Posted On: 01/01/2015
Strangers who talk to each other on commuter trains are happier than those who plug in and tune out, according to a recent study by behavior researchers at the University of Chicago. Florian Kuplent and David Wolfe, owners of Urban Chestnut Brewing Co., didn’t need a research study to understand the power of putting strangers together when they launched the 70,000-square-foot flagship brewery, warehouse, retail store, restaurant and German-style beer hall in The Grove’s renovated Renard Paper Company building early last year.
From the aroma of fermenting mash to the high-ceilinged interior with its shiny concrete floors, there’s no mistaking this enormous place for anything but a brewery. Four stainless-steel brewing tanks stand behind the sleek metal bar, which nearly stretches the length of the dining area. With its long rows of hefty wooden tables and bare benches, the cavernous room looks like the Hofbrauhaus went industrial. When it’s packed, the din rises to nerve-jangling levels. When it’s dead, it’s as lonely and sterile as Union Station.
With the expansion comes a full kitchen and new emphasis on food, notably German- and Western European-inspired fare made by chef Andrew Fair and designed for extended beer drinking. Where the Midtown location’s menu is snack-focused and light, The Grove’s repertoire has decidedly more swagger. Take the pork knuckle, the uninvitingly named Bavarian specialty that almost sounds better in German: schweinshaxe. The flavorful, locally sourced pork is roasted, shredded and shaped into small patties. An order gets you two of these on silver dollar-sized wheat rolls, each topped with tangy house-made sauerkraut and a smear of pungent coarse-ground mustard, also made in-house. On the side comes a salad of winter greens with white beans and chewy wheat berries, dressed in a heavy-handed mustard vinaigrette that was more distracting then complementary.
Strammer Max, an open-faced sandwich on buttered rye toast, could well be called breakfast for dinner: melted French comté cheese molded like hot wax around a mound of shaved Black Forest ham slathered with onion jam and crowned with a sunny-side-up egg. A fine ensemble, though the jam proved just sweet enough to throw the other flavors out of balance.
Several dishes are easily shareable. Poutine, the (in?)famous Canadian dish of pomme frites ladled with cheese, gravy and meat, changes daily. I liked how the diced carrots offered the illusion I was eating something healthy amid the delicious mess of crumbled bratwurst gravy. Four meat boards are available, including one with bratwurst. Sourced from St. Louis’ G&W Bavarian Style Sausage Co., the two fat links lie on a bed of salty sauerkraut, with a dollop of German mustard, rye toast and thick-sliced fingerling potato salad arranged around the board. While not spectacular, it still made for a good nosh between pints. The brandade beignets were heavy – more like hush puppies than doughnuts – but this hardly mattered to us as we devoured the three golf ball-sized orbs of puréed salt cod and potato jacketed in Zwickel-based beer batter.
Raclette is a popular Western European dish that involves heating a hunk of the sweet-nutty cheese of the same name and slicing it onto plates of vegetables and meats. UCBC’s approximation consisted of a miniature cast-iron pan of boiler onions, cauliflower, fingerling potatoes and cornichons topped with a slice of raclette melted under a broiler. It makes a perfect snack for those needing an infusion of fresh vegetables.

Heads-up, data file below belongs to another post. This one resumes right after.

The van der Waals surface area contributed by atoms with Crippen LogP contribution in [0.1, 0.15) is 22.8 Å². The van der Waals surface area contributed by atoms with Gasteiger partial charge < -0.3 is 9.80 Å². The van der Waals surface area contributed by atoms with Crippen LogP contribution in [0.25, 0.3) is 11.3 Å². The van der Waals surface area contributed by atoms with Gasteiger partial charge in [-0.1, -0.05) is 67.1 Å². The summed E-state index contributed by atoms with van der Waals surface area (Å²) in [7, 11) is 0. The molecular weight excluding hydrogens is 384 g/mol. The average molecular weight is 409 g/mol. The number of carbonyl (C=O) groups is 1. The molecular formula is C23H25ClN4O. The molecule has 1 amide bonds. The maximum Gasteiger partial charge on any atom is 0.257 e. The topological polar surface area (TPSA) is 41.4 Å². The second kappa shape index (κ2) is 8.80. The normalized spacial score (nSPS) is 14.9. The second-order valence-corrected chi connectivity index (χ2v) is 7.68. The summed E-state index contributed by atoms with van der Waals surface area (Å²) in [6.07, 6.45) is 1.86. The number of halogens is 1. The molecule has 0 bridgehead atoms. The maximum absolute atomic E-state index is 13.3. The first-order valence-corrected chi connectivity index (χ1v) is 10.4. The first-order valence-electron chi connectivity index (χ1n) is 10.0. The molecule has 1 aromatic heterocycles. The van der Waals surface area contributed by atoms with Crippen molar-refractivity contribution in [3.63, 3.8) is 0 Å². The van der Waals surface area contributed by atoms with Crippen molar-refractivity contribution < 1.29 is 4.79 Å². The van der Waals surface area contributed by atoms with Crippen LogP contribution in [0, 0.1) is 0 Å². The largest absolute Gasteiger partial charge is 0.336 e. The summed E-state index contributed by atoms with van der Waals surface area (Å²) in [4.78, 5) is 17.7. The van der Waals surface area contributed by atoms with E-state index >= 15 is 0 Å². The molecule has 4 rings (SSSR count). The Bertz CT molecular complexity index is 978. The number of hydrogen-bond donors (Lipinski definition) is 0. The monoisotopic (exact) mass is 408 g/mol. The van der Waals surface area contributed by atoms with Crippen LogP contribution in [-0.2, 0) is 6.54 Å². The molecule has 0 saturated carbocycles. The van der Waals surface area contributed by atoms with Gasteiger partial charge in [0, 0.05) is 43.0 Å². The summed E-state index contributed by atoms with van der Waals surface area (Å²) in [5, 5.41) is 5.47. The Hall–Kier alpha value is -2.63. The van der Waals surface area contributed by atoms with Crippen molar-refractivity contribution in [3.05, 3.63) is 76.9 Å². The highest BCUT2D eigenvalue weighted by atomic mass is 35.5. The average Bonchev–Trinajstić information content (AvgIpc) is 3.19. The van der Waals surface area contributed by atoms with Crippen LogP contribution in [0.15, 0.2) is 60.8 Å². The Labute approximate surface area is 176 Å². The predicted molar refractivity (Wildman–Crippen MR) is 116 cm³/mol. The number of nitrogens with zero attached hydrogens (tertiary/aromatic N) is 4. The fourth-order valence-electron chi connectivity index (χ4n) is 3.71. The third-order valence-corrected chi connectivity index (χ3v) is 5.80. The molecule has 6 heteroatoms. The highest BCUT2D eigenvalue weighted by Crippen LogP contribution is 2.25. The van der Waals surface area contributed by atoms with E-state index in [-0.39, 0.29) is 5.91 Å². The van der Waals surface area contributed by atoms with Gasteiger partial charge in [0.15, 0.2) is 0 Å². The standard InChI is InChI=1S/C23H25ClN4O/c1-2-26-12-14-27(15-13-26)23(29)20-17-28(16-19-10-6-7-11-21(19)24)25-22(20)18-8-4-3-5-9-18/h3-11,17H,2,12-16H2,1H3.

The logistics of segregated ordering – beer at the bar and food at a separate kitchen counter – can seem a hassle. When you order, the kitchen loans you a handy buzzer to notify you when the food is ready. Still, it doesn’t solve the back-and-forth trips of getting beer, finding a spot, standing in line to order food, then going back to pick it up, all while paying in two separate places. (Hint: Start a tab at the bar and the kitchen can add your food order to it.) Then again, with food this heavy, you’ll need the exercise. I would have liked more information on which beers go best with individual foods; some bartenders were better versed than others with pairing suggestions. I found UCBC’s Bushelhead cider the most consistently balanced match for nearly every dish. Made with saison yeast, it was neither too sweet nor too dry.
But mostly there is beer – 32 taps’ worth. UCBC brews both American and German-style craft beers, as represented by its Revolution and Reverence series. The former focuses on modern, creative styles like powerful IPAs, Imperials and seasonal ales that use ingredients like spruce and pumpkin. The latter pays tribute to timeless European styles of lightly hopped, lower-alcohol lagers, wheat beers and Pilsners.
UCBC’s Grove location draws an eclectic mix of patrons; it can feel like a college party with all the skinny jeans and slim-cut shirts, or a neighborhood gathering of old friends with graying hair and pot bellies. And that’s the beauty of a convivial communal space based on beer and food. At the very least, chat it up with the stranger across the table from you. You’ll be happier when you do.
4465 Manchester Ave., St. Louis, 314.222.0143, urbanchestnut.com
Don’t Miss Dishes
Pork knuckle sandwich, poutine
The humongous, minimalistic space is communal and can get as loud as the Edward Jones Dome.
$8 to $14
Sun. – Noon to 7 p.m., Mon. – 11 a.m. to 10 p.m., Tue. to Thu. – 11 a.m. to 11 p.m., Fri. and Sat. – 11 a.m. to 1 a.m.
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